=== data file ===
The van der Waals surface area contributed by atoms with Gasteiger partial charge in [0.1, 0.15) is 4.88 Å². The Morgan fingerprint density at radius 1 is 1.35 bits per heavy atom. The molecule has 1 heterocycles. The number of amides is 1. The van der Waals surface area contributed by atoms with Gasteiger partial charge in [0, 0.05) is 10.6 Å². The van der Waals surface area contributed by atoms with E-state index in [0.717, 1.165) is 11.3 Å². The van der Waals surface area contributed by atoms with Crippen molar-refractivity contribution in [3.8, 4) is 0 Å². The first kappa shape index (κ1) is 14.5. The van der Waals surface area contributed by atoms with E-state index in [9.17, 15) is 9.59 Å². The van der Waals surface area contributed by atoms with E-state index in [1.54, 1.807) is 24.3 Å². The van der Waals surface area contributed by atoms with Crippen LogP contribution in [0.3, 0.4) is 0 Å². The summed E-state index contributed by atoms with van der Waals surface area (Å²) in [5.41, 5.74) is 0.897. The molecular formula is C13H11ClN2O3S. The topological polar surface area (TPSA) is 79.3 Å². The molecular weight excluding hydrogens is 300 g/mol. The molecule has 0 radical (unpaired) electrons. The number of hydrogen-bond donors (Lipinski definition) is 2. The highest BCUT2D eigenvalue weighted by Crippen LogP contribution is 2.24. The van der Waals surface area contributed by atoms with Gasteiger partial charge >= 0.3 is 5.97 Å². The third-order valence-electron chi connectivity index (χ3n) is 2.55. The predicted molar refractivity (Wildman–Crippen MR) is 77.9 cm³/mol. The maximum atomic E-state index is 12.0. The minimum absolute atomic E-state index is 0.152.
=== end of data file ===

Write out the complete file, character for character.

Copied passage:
The van der Waals surface area contributed by atoms with Gasteiger partial charge in [0.1, 0.15) is 4.88 Å². The Morgan fingerprint density at radius 1 is 1.35 bits per heavy atom. The molecule has 1 heterocycles. The number of amides is 1. The van der Waals surface area contributed by atoms with Gasteiger partial charge in [0, 0.05) is 10.6 Å². The van der Waals surface area contributed by atoms with E-state index in [0.717, 1.165) is 11.3 Å². The van der Waals surface area contributed by atoms with Crippen molar-refractivity contribution in [3.8, 4) is 0 Å². The first kappa shape index (κ1) is 14.5. The van der Waals surface area contributed by atoms with E-state index in [9.17, 15) is 9.59 Å². The van der Waals surface area contributed by atoms with E-state index in [1.54, 1.807) is 24.3 Å². The van der Waals surface area contributed by atoms with Crippen LogP contribution in [0.3, 0.4) is 0 Å². The summed E-state index contributed by atoms with van der Waals surface area (Å²) in [5.41, 5.74) is 0.897. The molecular formula is C13H11ClN2O3S. The topological polar surface area (TPSA) is 79.3 Å². The molecular weight excluding hydrogens is 300 g/mol. The molecule has 0 radical (unpaired) electrons. The number of hydrogen-bond donors (Lipinski definition) is 2. The highest BCUT2D eigenvalue weighted by Crippen LogP contribution is 2.24. The van der Waals surface area contributed by atoms with Gasteiger partial charge >= 0.3 is 5.97 Å². The third-order valence-electron chi connectivity index (χ3n) is 2.55. The predicted molar refractivity (Wildman–Crippen MR) is 77.9 cm³/mol. The maximum atomic E-state index is 12.0. The minimum absolute atomic E-state index is 0.152.